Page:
they have as unrestricted a freedom as any one else.

Shri Deshbandhu Gupta (Delhi): *[Mr. Vice-President, Ihave had an opportunity once before of representing my viewson the recommendations of the Drafting Committee. I was notat that time in a position to congratulate my Friend, Dr.Ambedkar and the Drafting Committee, on certain of therecommendations, which related to the Chief Commissioners'Provinces. But today. I feel that on article 13, whichrelates to our Fundamental Rights, and particularly afterthis amendment as it stands, the Drafting Committee deservesour hearty congratulations.

Some of my friends here have objected saying that whathas been given by one hand has been taken away by the other.But if you ponder a little, you will find that it is not so.If some one is given a freedom by which the freedom of theother is curtailed, then I would say, that such a demand is not for the right type of freedom. For example, it has beenstated that restrictions have been imposed on the movementof people belonging to the criminal tribes. I would like toask, why should not restrictions be imposed on the movementof the criminal-tribe people, when they are a source ofdanger to other law-abiding citizens? Could anyone beserious in saying that restrictions and conditions imposedon the criminal tribes should not have been imposed at all?Or that the presence of those restrictions and conditionshas in any way curtailed our freedom? Similarly in respectof land, it has been stated that henceforth our Harijanbrethren would not be able to purchase any land for themselves and the Land Alienation Act would continue tostand as it is. It is perfectly correct to say that the mostobjectionable feature of the Land Alienation Act was thatcertain castes had been mentioned therein. For example, aBania or a Brahmin or a Harijan could not purchase land. Itwas wrong. But in fact, that restriction is being sweptaside today by the conferment of the Fundamental Right thatall citizens shall have the right to acquire property. Fromnow on, if any restriction is imposed, it would have to beproved whether it is proper or improper. That question wouldbe decided, under the provisions of this section, by the Supreme Court. It is a big gain. Formerly, the phraseologyof the article was defective, but that defect has beenremoved by the acceptance of the amendment of my Friend,Pandit Thakur Dass Bhargava, which seeks to add the word`reasonable'. Now, there is nothing to warrant theimposition of any undue restriction. If there would be any,then against that an appeal could be preferred, and thatwould be decided by our Supreme Court which would becomposed of great experts in India. That is why I feel thatwe should welcome this article and that it would be wrong togive an impression that it curtails our freedom in anysense. We should realise that our country is now a freecountry. I agree with my Friend, Shri Algu Rai Shastri that,along with rights, certain obligations and responsibilitieshave also come upon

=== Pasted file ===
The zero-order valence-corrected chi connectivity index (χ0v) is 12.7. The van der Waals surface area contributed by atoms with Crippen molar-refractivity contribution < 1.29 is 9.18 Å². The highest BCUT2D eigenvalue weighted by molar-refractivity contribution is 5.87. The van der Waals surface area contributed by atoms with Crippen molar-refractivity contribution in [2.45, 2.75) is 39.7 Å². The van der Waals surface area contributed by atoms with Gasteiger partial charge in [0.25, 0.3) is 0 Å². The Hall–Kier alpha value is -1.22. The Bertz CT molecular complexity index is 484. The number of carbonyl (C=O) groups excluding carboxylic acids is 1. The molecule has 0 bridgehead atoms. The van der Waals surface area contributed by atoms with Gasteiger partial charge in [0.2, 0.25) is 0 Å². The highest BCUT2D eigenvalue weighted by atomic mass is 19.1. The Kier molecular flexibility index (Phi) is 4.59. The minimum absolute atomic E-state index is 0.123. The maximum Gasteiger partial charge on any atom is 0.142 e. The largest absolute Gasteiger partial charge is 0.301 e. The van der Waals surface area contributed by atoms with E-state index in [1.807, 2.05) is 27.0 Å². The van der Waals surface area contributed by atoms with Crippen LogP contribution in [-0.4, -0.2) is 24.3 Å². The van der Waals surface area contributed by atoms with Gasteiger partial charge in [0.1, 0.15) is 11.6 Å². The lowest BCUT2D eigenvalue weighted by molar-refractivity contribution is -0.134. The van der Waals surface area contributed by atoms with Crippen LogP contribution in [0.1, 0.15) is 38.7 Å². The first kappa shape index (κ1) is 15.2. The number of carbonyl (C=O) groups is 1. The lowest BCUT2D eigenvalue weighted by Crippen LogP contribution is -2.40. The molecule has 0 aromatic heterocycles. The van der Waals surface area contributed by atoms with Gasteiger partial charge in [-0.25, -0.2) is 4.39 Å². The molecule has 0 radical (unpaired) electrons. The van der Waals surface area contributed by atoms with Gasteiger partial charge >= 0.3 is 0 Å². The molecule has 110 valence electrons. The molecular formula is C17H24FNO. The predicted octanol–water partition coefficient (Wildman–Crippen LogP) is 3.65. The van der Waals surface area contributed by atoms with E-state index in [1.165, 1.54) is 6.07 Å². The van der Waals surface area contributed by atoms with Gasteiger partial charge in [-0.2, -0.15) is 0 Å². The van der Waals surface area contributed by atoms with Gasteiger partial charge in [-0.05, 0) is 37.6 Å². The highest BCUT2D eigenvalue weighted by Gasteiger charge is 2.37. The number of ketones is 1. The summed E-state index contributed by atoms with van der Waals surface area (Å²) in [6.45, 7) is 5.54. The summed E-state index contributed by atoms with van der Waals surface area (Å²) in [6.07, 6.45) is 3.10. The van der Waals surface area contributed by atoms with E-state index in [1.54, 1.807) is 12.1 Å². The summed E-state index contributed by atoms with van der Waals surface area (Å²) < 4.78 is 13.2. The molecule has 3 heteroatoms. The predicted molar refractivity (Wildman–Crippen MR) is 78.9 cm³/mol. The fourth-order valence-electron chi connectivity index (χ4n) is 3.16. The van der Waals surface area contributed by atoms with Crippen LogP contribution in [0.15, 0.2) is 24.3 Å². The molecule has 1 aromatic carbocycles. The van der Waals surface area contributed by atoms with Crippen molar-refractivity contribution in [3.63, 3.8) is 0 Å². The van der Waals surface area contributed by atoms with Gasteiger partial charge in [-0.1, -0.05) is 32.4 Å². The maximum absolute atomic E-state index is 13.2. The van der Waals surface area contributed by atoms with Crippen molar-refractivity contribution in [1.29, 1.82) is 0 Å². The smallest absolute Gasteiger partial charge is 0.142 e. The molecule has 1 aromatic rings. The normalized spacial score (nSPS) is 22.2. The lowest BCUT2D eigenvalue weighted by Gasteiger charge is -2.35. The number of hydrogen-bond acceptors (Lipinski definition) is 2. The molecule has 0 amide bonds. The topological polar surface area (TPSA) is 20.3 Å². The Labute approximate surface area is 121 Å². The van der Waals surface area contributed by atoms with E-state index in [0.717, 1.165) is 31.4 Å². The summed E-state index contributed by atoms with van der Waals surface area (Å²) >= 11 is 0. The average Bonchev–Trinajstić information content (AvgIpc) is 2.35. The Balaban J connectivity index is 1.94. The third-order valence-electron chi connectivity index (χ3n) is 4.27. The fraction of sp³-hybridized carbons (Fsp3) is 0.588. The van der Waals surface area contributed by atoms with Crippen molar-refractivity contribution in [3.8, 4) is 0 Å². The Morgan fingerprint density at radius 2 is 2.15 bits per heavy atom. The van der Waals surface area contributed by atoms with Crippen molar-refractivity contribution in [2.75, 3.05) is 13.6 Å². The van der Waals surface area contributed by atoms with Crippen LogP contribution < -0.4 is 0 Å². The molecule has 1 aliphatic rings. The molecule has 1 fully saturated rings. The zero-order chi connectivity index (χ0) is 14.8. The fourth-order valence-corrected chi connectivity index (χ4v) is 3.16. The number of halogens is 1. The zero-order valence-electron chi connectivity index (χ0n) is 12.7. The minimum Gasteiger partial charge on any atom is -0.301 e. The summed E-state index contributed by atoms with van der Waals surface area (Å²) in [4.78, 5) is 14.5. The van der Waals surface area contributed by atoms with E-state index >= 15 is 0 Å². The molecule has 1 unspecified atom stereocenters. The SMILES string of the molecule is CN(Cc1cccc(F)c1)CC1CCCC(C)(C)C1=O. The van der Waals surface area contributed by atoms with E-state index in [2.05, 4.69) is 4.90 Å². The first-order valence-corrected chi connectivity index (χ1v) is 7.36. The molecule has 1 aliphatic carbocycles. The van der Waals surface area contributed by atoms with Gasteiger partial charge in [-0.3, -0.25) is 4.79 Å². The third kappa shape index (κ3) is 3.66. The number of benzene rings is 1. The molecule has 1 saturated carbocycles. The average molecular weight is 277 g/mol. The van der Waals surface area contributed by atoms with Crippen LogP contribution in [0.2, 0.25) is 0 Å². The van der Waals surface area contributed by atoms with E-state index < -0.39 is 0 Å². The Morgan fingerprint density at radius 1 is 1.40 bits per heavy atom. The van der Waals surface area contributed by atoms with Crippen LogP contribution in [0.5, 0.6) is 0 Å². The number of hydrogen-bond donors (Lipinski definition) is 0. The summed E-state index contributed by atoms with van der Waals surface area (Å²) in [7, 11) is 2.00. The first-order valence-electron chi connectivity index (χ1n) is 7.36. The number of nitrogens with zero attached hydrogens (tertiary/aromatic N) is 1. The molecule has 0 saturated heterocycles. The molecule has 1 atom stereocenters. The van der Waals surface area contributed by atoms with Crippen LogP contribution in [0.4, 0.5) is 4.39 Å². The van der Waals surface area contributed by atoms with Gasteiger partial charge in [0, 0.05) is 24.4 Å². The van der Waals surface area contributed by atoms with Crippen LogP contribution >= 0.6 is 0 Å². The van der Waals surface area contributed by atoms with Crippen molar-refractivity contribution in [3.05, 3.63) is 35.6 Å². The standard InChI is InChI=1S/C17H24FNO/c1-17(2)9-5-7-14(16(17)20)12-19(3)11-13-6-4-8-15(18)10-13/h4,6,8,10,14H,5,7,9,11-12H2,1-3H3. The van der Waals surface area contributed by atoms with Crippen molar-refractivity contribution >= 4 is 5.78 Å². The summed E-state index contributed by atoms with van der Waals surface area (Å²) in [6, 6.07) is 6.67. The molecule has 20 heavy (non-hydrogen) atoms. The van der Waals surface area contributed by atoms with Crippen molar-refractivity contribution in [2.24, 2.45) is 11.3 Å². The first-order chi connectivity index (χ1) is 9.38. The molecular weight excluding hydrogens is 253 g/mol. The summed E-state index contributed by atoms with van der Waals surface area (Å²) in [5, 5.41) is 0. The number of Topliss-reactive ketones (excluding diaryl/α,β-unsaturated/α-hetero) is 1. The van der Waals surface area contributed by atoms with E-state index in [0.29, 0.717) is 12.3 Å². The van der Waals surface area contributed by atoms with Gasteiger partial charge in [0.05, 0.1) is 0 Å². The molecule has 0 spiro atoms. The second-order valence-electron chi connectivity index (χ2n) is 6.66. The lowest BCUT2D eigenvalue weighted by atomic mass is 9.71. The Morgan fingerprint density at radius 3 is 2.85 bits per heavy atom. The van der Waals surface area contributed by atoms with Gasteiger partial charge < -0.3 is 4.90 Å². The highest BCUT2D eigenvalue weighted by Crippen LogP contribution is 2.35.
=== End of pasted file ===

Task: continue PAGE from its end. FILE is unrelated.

[] Translation of Hindustani speech.

us. If we do not stand by those obligations then our freedomwould be the freedom of the jungle. That freedom, I think,would not be such as to merit a welcome from us. Therefore,I think, this article as amended, should be accepted by us.We should realise that it forms the basis of ourconstitution, and it is a thing of which we can rightly feelproud and which will raise us in the estimation of the whole world.]

Shri M. Ananthasayanam Ayyangar (Madras: General): Sir,I consider article 13 as the most important article, as itdeals with some of the fundamental rights which are commonto all free countries and all free citizens in the world. Anumber of amendments have been moved to this article whichcan all be classified under three heads. Some want to removeall restrictions on the rights that have been set out inclause (1). The fundamental rights guaranteed in clause (1)of article 13 are freedom of speech and expression, assemblyand association, right to move freely inside the territory,right to